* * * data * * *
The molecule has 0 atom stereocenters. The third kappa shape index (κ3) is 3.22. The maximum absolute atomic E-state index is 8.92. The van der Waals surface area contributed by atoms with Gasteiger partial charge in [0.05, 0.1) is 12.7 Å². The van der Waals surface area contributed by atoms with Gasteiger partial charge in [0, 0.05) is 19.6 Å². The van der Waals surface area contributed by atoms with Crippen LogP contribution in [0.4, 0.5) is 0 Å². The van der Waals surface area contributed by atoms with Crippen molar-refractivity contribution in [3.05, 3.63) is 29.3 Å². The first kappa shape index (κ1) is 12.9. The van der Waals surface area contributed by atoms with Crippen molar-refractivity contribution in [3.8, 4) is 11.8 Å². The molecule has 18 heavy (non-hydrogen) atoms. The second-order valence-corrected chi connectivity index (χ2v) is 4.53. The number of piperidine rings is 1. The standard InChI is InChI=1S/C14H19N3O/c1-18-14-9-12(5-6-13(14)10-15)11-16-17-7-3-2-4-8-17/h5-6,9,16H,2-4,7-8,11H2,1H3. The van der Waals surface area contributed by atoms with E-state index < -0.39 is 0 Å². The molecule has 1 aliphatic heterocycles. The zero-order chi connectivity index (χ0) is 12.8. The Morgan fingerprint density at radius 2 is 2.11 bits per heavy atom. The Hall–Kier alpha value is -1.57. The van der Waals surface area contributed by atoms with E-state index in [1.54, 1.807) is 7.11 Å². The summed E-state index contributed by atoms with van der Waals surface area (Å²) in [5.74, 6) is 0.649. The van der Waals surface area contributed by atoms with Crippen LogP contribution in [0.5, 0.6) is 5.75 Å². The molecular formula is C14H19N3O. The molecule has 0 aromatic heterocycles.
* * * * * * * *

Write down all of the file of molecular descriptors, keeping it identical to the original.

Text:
The molecule has 0 atom stereocenters. The third kappa shape index (κ3) is 3.22. The maximum absolute atomic E-state index is 8.92. The van der Waals surface area contributed by atoms with Gasteiger partial charge in [0.05, 0.1) is 12.7 Å². The van der Waals surface area contributed by atoms with Gasteiger partial charge in [0, 0.05) is 19.6 Å². The van der Waals surface area contributed by atoms with Crippen LogP contribution in [0.4, 0.5) is 0 Å². The van der Waals surface area contributed by atoms with Crippen molar-refractivity contribution in [3.05, 3.63) is 29.3 Å². The first kappa shape index (κ1) is 12.9. The van der Waals surface area contributed by atoms with Crippen molar-refractivity contribution in [3.8, 4) is 11.8 Å². The molecule has 18 heavy (non-hydrogen) atoms. The second-order valence-corrected chi connectivity index (χ2v) is 4.53. The number of piperidine rings is 1. The standard InChI is InChI=1S/C14H19N3O/c1-18-14-9-12(5-6-13(14)10-15)11-16-17-7-3-2-4-8-17/h5-6,9,16H,2-4,7-8,11H2,1H3. The van der Waals surface area contributed by atoms with E-state index < -0.39 is 0 Å². The molecule has 1 aliphatic heterocycles. The zero-order chi connectivity index (χ0) is 12.8. The Morgan fingerprint density at radius 2 is 2.11 bits per heavy atom. The Hall–Kier alpha value is -1.57. The van der Waals surface area contributed by atoms with E-state index in [1.54, 1.807) is 7.11 Å². The summed E-state index contributed by atoms with van der Waals surface area (Å²) in [5.74, 6) is 0.649. The van der Waals surface area contributed by atoms with Crippen LogP contribution in [0.5, 0.6) is 5.75 Å². The molecular formula is C14H19N3O. The molecule has 0 aromatic heterocycles.